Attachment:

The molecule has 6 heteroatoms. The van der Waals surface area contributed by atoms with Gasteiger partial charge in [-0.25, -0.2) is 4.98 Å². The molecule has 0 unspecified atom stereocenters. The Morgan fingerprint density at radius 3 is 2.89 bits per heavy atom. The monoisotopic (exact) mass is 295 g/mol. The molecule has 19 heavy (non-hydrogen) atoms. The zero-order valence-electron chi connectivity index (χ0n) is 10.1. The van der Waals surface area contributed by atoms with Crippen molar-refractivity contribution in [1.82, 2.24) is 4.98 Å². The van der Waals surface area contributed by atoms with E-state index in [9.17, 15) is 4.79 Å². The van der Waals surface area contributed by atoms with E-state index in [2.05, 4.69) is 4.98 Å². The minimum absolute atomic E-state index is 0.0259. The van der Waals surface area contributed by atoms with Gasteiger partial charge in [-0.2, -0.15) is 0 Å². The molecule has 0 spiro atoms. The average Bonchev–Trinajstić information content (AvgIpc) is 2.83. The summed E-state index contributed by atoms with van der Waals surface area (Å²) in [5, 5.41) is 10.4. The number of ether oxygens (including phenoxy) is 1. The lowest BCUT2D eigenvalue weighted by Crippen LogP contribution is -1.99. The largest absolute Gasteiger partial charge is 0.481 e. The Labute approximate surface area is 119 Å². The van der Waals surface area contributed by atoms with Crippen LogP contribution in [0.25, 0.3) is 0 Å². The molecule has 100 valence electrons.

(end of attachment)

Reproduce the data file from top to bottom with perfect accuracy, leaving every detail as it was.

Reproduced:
The molecule has 6 heteroatoms. The van der Waals surface area contributed by atoms with Gasteiger partial charge in [-0.25, -0.2) is 4.98 Å². The molecule has 0 unspecified atom stereocenters. The Morgan fingerprint density at radius 3 is 2.89 bits per heavy atom. The monoisotopic (exact) mass is 295 g/mol. The molecule has 19 heavy (non-hydrogen) atoms. The zero-order valence-electron chi connectivity index (χ0n) is 10.1. The van der Waals surface area contributed by atoms with Crippen molar-refractivity contribution in [1.82, 2.24) is 4.98 Å². The van der Waals surface area contributed by atoms with E-state index in [9.17, 15) is 4.79 Å². The van der Waals surface area contributed by atoms with E-state index in [2.05, 4.69) is 4.98 Å². The minimum absolute atomic E-state index is 0.0259. The van der Waals surface area contributed by atoms with Gasteiger partial charge in [-0.2, -0.15) is 0 Å². The molecule has 0 spiro atoms. The average Bonchev–Trinajstić information content (AvgIpc) is 2.83. The summed E-state index contributed by atoms with van der Waals surface area (Å²) in [5, 5.41) is 10.4. The number of ether oxygens (including phenoxy) is 1. The lowest BCUT2D eigenvalue weighted by Crippen LogP contribution is -1.99. The largest absolute Gasteiger partial charge is 0.481 e. The Labute approximate surface area is 119 Å². The van der Waals surface area contributed by atoms with Crippen LogP contribution in [0.25, 0.3) is 0 Å². The molecule has 100 valence electrons.